1. Pâte ou composition obtenue par l'action d'un alcali sur un corps gras et qui sert ŕ se laver, ŕ blanchir le linge, ŕ nettoyer, ŕ dégraisser.
2. Un savon : un morceau de ce produit.
3. (Populaire) Sévère réprimande. Prendre un savon.
ETYM Old Eng. sope, as. sâpe.
Mixture of the sodium salts of various fatty acids: palmitic, stearic, and oleic acid. It is made by the action of sodium hydroxide (caustic soda) or potassium hydroxide (caustic potash) on fats of animal or vegetable origin. Soap makes grease and dirt disperse in water in a similar manner to a detergent.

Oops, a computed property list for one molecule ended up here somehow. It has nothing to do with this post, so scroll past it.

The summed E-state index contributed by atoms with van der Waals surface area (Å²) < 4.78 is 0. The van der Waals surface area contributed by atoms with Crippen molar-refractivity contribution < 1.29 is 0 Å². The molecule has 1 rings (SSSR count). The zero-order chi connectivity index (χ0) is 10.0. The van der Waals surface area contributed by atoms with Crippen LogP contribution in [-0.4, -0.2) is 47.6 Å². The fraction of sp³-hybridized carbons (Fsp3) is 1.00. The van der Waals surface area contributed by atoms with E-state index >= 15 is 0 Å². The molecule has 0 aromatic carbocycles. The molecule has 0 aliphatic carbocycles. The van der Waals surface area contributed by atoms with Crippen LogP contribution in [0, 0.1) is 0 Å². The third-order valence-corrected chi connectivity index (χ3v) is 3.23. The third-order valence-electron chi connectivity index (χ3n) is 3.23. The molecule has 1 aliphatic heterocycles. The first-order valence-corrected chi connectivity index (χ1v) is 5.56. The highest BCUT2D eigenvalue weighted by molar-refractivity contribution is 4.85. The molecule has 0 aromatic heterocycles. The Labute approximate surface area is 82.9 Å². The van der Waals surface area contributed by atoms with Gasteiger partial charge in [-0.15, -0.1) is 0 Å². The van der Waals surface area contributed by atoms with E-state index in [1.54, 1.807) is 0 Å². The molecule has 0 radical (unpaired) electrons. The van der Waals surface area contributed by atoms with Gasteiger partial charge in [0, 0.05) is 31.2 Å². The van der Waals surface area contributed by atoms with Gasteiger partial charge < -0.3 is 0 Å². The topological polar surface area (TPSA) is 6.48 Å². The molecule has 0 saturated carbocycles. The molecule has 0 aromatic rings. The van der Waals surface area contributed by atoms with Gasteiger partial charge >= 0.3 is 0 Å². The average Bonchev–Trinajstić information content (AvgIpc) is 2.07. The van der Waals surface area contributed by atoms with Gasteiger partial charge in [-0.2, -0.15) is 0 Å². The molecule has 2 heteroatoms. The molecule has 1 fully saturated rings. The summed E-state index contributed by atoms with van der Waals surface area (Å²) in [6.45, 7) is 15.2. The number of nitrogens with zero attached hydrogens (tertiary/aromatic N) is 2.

Soap was mentioned by Galen in the 2nd century for washing the body, although the Romans seem to have washed with a mixture of sand and oil. Soap was manufactured in Britain from the 14th century, but better-quality soap was imported from Castile or Venice. The Soapmakers' Company, London, was incorporated 1638. Soap was taxed in England from the time of Cromwell in the 17th century to 1853.
A cleansing agent made from the salts of vegetable or animal fats.